By Colorado Review Associate Editor Michelle LaCrosse
I, myself, had no idea what it was until fall of last year. As my evening workshop ended, one of the other students, a high school English teacher by day, asked the group if any of us were interested in helping a small section of her class during NaNoWriMo.
My first thought was: Teaching experience and something for my CV? Why not? And I figured I’d simply misheard a normal word instead of that jumble. Turns out, the jumble is correct and it’s actually a mashup of National Novel Writing Month and happens every November. Who knew? Many people, I’m sure, but not me.
A group of bright students in her class wanted to write a novel, or at least start one. The school had secured a grant which, among other things, would pay someone a little to come to class once a week during the month as a guest writer and help the high school students navigate the different aspects of writing a novel.
Now, I have no experience as a high school teacher. My degree will be in nonfiction, and I’ve never written anything book length before. But! I did take a short story writing class once, and once listened to a visiting published writer, so I’m fine, right?
No, it wasn’t a disaster. Spoiler—it was actually fun, and I had a great time. I hope the kids did too. Two of them seemed excited, at least a handful smiled at my jokes, and only one student sneered at my suggestions, which I’m pretty sure is par for the course with high school. Any teachers want to weigh in?
The best and most helpful thing for me was that NaNoWriMo had a well-established dedicated young adult page. There were workbooks, progress sheets, and suggestions for teachers. It was amazing. I went home the first day and rabbit-holed for hours.
So, first day: I dressed nicely, but not too nicely. Luckily my hair is blue, so as I walked to the main office to sign in, several students called out, “Hey, I like your hair.” And they seemed sincere! Perhaps it wouldn’t be too bad after all. Certainly, the experience was already better than the four years I spent in my own high school.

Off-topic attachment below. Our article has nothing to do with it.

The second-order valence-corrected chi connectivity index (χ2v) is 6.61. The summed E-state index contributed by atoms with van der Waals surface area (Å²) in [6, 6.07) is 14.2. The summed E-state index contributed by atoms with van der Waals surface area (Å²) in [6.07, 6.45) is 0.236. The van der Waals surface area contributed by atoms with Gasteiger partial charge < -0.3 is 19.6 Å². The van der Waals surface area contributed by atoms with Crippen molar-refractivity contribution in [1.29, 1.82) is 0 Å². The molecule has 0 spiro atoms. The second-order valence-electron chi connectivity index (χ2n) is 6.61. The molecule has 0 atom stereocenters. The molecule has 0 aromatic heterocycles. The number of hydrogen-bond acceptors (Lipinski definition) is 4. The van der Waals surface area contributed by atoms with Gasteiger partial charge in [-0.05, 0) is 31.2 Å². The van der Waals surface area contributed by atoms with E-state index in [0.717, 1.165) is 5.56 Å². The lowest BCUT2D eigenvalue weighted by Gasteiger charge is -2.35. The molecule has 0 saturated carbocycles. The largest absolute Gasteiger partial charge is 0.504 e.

I gathered my small group and we moved to the library to work. I had prepared some remarks the evening before but had forgotten to take my notebook out. I stammered something about how much I love to write and talked about working for the Center for Literary Publishing at CSU. We talked about what graduate school is like and then I brought out my gem.
I forget how I came across it, but I have a book with 365 creative writing prompts. This is pretty much the one thing I remember from my short story writing class, and my favorite—getting a prompt every time. I oozed nonchalance as I flipped through the pages looking for a prompt, having forgotten to do this beforehand. I finally landed on one that basically said: Go into a pet store to buy fish food and encounter something unexpected. Something along those lines.
They wrote, I sweated, we talked about writing, and then I spent the remainder of the day explaining over and over how to create an account on NaNoWriMo’s webpage, and how to get started. Honestly, I probably repeated myself thirty times (there were eight of them). And inside I danced a little jig, “I’m like a real teacher!” Obviously, I am not a real teacher.
The rest of the month they just wrote. These kids were so motivated, and the website had all these milestone markers and challenge points and gold stars, which made my job simple. I just had to be there and answer their questions. We talked about how to describe a character through scene and dialogue, how to create suspense, how to eliminate adjectives. And they looked at me like I had all the answers. It was awesome.
Best of all, about halfway through the month, I asked them what inspired their stories and what they were about, and one kid said, “That prompt you had us do gave me the idea for my story, so I’m just continuing it.” What?! I totally played it cool and just said, “Well, I’m glad I was able to help you think of a story.”
I encouraged the students to keep going after the month was over. If they want to be writers, the habit of writing every day cannot come soon enough. This is something I still struggle with, as well whether I’m doing everything right in general. And that’s really the best thing and what I love most about NaNoWriMo: it’s really for everyone, at every stage and level of writing.
On the main website they have a page full of pep talks from published writers, and my favorite is from Roxane Gay: “Finally there came a time when I decided to ignore all the advice I had read and do the only thing I know how to do, which is write. I wrote what I felt like writing, when I felt like writing, how I felt like writing.”
So now, I have a nice little entry for my CV. I also had a great time, and now I have a source of support for my own writing that I can use anytime I want. Maybe one day, I’ll even be included in some acknowledgement somewhere: That one lady who came to my school that time and gave us a writing prompt.